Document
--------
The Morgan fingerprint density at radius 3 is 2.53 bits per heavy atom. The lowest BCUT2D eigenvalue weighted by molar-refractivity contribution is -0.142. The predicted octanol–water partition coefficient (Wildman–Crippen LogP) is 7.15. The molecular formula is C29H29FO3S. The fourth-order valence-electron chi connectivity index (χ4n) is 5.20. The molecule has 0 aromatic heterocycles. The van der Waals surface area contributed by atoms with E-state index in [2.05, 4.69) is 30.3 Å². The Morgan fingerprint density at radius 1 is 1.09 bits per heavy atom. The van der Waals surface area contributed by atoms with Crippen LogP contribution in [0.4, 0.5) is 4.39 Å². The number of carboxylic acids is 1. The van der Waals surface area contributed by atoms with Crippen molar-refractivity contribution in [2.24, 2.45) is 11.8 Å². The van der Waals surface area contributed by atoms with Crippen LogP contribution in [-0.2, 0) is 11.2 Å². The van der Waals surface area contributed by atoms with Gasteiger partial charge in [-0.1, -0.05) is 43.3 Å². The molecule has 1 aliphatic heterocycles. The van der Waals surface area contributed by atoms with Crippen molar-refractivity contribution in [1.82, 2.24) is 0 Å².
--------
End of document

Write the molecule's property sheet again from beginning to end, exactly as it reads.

The Morgan fingerprint density at radius 3 is 2.53 bits per heavy atom. The lowest BCUT2D eigenvalue weighted by molar-refractivity contribution is -0.142. The predicted octanol–water partition coefficient (Wildman–Crippen LogP) is 7.15. The molecular formula is C29H29FO3S. The fourth-order valence-electron chi connectivity index (χ4n) is 5.20. The molecule has 0 aromatic heterocycles. The van der Waals surface area contributed by atoms with E-state index in [2.05, 4.69) is 30.3 Å². The Morgan fingerprint density at radius 1 is 1.09 bits per heavy atom. The van der Waals surface area contributed by atoms with Crippen LogP contribution in [0.4, 0.5) is 4.39 Å². The number of carboxylic acids is 1. The van der Waals surface area contributed by atoms with Crippen molar-refractivity contribution in [2.24, 2.45) is 11.8 Å². The van der Waals surface area contributed by atoms with Crippen LogP contribution in [-0.2, 0) is 11.2 Å². The van der Waals surface area contributed by atoms with Gasteiger partial charge in [-0.1, -0.05) is 43.3 Å². The molecule has 1 aliphatic heterocycles. The van der Waals surface area contributed by atoms with Crippen molar-refractivity contribution in [1.82, 2.24) is 0 Å².